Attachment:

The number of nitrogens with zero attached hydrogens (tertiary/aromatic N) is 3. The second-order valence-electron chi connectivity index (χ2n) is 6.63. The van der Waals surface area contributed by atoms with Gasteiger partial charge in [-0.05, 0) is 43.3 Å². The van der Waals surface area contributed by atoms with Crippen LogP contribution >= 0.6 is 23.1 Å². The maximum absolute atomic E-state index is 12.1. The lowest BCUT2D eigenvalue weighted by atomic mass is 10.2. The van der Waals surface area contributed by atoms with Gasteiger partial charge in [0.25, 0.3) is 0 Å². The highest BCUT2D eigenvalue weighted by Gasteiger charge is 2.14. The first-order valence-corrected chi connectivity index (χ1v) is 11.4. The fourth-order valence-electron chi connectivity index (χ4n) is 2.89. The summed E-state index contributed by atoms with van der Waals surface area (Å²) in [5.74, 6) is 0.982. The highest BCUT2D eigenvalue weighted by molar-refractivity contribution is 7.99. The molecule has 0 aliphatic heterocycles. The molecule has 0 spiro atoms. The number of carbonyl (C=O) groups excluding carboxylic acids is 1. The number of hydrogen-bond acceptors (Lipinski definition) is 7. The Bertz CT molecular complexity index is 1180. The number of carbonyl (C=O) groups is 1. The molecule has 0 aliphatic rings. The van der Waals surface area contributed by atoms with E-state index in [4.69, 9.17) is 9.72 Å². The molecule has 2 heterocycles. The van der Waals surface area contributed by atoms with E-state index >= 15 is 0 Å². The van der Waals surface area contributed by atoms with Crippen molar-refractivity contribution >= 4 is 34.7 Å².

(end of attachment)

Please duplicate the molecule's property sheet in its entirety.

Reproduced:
The number of nitrogens with zero attached hydrogens (tertiary/aromatic N) is 3. The second-order valence-electron chi connectivity index (χ2n) is 6.63. The van der Waals surface area contributed by atoms with Gasteiger partial charge in [-0.05, 0) is 43.3 Å². The van der Waals surface area contributed by atoms with Crippen LogP contribution >= 0.6 is 23.1 Å². The maximum absolute atomic E-state index is 12.1. The lowest BCUT2D eigenvalue weighted by atomic mass is 10.2. The van der Waals surface area contributed by atoms with Gasteiger partial charge in [0.25, 0.3) is 0 Å². The highest BCUT2D eigenvalue weighted by Gasteiger charge is 2.14. The first-order valence-corrected chi connectivity index (χ1v) is 11.4. The fourth-order valence-electron chi connectivity index (χ4n) is 2.89. The summed E-state index contributed by atoms with van der Waals surface area (Å²) in [5.74, 6) is 0.982. The highest BCUT2D eigenvalue weighted by molar-refractivity contribution is 7.99. The molecule has 0 aliphatic heterocycles. The molecule has 0 spiro atoms. The number of carbonyl (C=O) groups excluding carboxylic acids is 1. The number of hydrogen-bond acceptors (Lipinski definition) is 7. The Bertz CT molecular complexity index is 1180. The number of carbonyl (C=O) groups is 1. The molecule has 0 aliphatic rings. The van der Waals surface area contributed by atoms with E-state index in [4.69, 9.17) is 9.72 Å². The molecule has 2 heterocycles. The van der Waals surface area contributed by atoms with E-state index >= 15 is 0 Å². The van der Waals surface area contributed by atoms with Crippen molar-refractivity contribution >= 4 is 34.7 Å².